Find the career of your dreams in a spreadsheet

“What should I do with my life?” isn’t a question reserved for school leavers and college grads. More and more people are asking this question in mid-life after working for 20 years, sometimes in successful careers. If you’re one of them, and you don’t want to spend the next 20 years in the same old grind, dreading monday mornings, then perhaps it’s time to discover your ikigai.

You may have heard of this Japanese concept. Your professional ikigai is the sweet spot where your work also has meaning.

Your ikigai should make you feel so motivated, you’ll make your alarm clock redundant.

Finding it feels like sorcery. You have to solve this riddle: it’s something you’re good at, that you enjoy doing, that is useful to the world, and crucially, that people will pay you for.  Your ikigai reveals itself in the overlap of those 4 areas.

Here is a diagram of it.

To find your ikigai, you could simply write a list of things in each four circles and see if you can spot any commonality. But if nothing immediately springs out at you and you’re left confused, the humble spreadsheet will prove more powerful and revealing than you ever thought possible.

You do not love all things equally, nor are all your skills at the same level for everything you do. You’re more likely to get paid for something you do really well. So to get to your ikigai truth, we have to apply a scoring system.

You can do this exercise on paper, but it will be really quick and easy if you use Excel or Google Sheets (which is free). It only requires very basic spreadsheet skills (creating a sum total, and sorting).

Let’s get to it.

Step 1 – Brain dump

In the first column of your spreadsheet, write a list of all the skills, experience and interests that are part of your life (professional and personal life). Include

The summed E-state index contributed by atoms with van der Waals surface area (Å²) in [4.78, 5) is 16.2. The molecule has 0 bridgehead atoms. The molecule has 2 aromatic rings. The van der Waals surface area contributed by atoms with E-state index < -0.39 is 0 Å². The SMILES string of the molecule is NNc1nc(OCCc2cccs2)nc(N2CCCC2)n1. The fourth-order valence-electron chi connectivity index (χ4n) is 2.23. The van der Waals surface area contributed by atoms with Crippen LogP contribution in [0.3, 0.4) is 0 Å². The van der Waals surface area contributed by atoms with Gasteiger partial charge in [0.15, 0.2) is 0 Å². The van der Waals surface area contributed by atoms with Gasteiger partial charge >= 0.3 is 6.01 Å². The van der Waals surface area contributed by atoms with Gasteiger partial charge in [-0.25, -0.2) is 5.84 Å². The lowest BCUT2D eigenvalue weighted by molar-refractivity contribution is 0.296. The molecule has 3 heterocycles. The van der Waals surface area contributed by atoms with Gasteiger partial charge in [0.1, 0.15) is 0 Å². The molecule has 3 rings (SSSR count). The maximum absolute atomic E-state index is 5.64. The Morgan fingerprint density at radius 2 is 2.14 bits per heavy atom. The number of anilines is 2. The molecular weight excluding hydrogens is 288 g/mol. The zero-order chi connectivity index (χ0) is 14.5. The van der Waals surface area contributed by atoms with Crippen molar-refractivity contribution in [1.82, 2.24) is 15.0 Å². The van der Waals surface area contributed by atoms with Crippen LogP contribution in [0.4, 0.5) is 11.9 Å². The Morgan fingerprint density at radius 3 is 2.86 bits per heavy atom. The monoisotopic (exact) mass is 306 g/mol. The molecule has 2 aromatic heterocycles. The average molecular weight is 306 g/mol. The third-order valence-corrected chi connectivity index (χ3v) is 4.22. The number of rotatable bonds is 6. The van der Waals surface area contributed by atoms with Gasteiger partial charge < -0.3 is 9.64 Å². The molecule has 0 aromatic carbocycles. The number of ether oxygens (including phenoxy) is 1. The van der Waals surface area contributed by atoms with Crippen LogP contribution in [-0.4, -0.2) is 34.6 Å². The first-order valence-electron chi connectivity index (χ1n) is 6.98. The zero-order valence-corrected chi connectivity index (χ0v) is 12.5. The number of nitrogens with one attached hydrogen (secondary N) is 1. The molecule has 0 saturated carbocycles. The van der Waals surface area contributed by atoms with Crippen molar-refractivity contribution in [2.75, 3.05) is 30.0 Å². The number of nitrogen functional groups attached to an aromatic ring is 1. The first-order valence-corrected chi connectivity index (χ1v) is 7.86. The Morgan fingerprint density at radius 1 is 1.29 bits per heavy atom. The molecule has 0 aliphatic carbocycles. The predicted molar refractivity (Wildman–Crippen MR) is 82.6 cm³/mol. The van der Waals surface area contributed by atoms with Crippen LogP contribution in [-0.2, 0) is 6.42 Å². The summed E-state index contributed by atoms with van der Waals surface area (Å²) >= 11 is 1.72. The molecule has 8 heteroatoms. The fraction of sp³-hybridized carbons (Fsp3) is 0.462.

• Activities you enjoy doing
  • Things you’ve had an interest in for a considerable time
  • The things you’re naturally good at
  • Your top skills, developed through your career or otherwise

Step 2 – Columns

Create four more columns with these headings

  1. Interest level
  2. Skill level / knowledge
  3. Need / usefulness
  4. Would people pay?

Step 3 – Scoring

Now, for each item in the list give a score of 0-3

Interest level – How interested are you in this subject or activity? Score it using 0 for absolutely no interest, up to 3 for highly interested – something that keeps your attention and curiosity.

Skill level – Do you have no skill, some skill, considerable skill or are you highly skilled?

Need or usefulness – Think about what the world needs. Is this thing useful to people? Score it from 0-3.

Would people pay for it? How likely is it that people would pay for this, if it was offered as a service or product?

Now create another column and total up the scores using the SUM function (or your amazing maths skills).

Step 4 – The magic

Use the Sort function to order the list by score totals – descending – so that the top scores float to the top.

Focus in on the top scoring items – the ones in top place and the ones in second place (or if working on paper, use highlighter pens).

How can you combine them to make a new career, whether employed or self-employed?

Surprised with the outcome? Excited by it?

Maybe you can instantly see how this combination of things you love, your skills and talents can become your next phase of work. If on the other hand you can’t see a way to make it happen, speak to a coach. A life coach or career coach will help you find a way.

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Gabrielle Collard

Gabrielle is a certified professional life coach and founder of The Coach Space. Read more about her coaching and book private online coaching sessions directly on her website.

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